Q I know several practices, all of them described as guru yogas. These have no obvious similarities in terms of what you are instructed to do. Are these all guru yogas only in virtue of their common aim, or is there some non-obvious common structural feature?
Ngakma Shardröl: They all involve unification with the Mind of the Lama; that is what they have in common.
Q Is there any way I could know that a practice was a guru yoga other than being told so?
Ngakma Shardröl: If you can find a way to view it as unifying with the Mind of the Lama, it can be Lama’i Naljor. Like when I polish my Western boots I can hark back to watching Ngak’chang Rinpoche polishing his Western boots and him giving me the transmission (showing me how to polish Western boots). And when I actually do the practice, for that period of time I can sometimes almost experience myself as him.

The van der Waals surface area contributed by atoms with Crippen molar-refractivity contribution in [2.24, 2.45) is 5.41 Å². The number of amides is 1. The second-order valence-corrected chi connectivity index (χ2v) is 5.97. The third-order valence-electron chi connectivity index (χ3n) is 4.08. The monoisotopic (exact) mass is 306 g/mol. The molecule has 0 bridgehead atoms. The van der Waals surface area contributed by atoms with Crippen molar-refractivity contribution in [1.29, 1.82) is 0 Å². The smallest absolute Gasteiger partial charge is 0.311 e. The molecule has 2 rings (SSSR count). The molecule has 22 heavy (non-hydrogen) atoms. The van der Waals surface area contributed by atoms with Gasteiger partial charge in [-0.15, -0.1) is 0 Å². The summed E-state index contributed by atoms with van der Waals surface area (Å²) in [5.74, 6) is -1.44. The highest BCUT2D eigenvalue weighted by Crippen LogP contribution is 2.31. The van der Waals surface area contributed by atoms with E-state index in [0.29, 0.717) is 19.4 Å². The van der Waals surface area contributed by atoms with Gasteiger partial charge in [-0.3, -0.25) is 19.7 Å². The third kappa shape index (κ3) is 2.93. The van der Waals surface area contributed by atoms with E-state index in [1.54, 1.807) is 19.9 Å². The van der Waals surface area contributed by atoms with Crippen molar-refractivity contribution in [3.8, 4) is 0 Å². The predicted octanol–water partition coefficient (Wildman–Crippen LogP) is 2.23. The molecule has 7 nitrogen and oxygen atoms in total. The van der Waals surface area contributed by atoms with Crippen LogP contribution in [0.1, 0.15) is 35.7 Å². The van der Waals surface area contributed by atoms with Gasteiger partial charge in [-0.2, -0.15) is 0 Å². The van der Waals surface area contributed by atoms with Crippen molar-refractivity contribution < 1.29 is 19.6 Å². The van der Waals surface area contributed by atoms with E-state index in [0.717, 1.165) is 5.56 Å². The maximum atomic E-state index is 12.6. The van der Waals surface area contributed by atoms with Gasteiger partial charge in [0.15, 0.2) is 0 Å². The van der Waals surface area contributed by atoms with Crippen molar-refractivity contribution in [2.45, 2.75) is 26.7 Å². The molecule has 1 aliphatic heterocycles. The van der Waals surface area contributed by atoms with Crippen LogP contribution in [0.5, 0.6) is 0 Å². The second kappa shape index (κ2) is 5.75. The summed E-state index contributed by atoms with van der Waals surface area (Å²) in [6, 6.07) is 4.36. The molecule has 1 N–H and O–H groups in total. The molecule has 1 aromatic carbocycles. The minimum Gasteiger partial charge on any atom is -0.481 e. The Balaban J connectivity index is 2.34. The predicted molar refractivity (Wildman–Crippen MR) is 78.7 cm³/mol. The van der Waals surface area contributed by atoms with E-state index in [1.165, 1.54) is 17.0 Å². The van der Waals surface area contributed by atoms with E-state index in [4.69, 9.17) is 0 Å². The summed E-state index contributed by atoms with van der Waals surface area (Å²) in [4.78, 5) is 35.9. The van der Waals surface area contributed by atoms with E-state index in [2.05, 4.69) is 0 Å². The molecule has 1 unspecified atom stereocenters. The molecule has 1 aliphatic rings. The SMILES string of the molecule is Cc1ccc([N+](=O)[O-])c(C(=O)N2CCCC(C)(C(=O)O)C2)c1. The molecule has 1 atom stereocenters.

Q If I found that some practice had the function (for myself) of unifying my mind with that of the guru, would that make it a guru yoga (for myself)?
Ngakma Shardröl: Sure. And it could be just about any practice, as I am sure you have realised.
Q It is said that all Vajrayana practice is fundamentally guru yoga. That being the case, why are some practices explicitly designated as Lama’i Naljors?
Ngakma Shardröl: Well, because they are blatantly specifically and obviously guru yoga rather than practising whatever-it-is with the view of Lama’i Naljor.
Q My experience of self-arising practice is quite similar to my experience of guru yoga (in terms of the effect, not the form of practice). Should the experience of self-arising be different from that of Lama’i Naljor?